In any society the dominant groups are the ones with the most to hide about the way society works. Very often therefore truthful analyses are bound to have a critical ring, to seem like exposures rather than objective statements… For all students of human society sympathy with the victims of historical processes and skepticism about the victors' claims provide essential safeguards against being taken in by the dominant mythology. A scholar who tries to be objective needs these feelings as part of his working equipment.
“We have 50 percent of the world's wealth, but only 6.3 percent of its population… In this situation we cannot fail to be the object of envy and resentment,” noted George Kennan in 1948. “Our real task in the coming period is to devise a pattern of relationships which will allow us to maintain this position of disparity,” said the then Director of Policy Planning of the Department of State. “We should cease to talk about the raising of the living standards, human rights, and democratization. The day is not far off when we are going to have to deal in straight power concepts. The less we are then hampered by idealistic slogans, the better.”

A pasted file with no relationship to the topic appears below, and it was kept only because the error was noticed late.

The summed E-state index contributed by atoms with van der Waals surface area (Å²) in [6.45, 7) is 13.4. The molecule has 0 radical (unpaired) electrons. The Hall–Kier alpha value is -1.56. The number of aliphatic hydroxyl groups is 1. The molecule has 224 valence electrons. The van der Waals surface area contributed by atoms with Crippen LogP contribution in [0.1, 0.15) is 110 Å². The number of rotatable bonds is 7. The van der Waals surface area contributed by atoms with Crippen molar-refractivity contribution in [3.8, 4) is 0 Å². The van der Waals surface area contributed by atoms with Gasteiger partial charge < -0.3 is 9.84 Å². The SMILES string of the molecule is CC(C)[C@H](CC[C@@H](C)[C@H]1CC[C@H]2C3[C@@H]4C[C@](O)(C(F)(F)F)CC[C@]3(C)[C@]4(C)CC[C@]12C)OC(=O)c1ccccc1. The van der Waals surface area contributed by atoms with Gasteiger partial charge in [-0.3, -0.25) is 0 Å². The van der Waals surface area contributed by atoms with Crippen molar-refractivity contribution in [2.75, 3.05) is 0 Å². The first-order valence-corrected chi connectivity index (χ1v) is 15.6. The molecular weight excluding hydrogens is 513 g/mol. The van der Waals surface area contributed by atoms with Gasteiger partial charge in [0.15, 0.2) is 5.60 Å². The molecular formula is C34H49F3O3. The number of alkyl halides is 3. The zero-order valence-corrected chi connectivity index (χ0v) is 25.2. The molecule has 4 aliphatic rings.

Kennan's candid statement emphasizes that the strategic objective of US foreign policy during the Cold War was less battling a “communist menace” than defending the tremendous privilege and power this global disparity of wealth brought it as the dominant world power, and suggests that democracy abroad was not a major consideration for the United States in the formative years of the post-World War II order.
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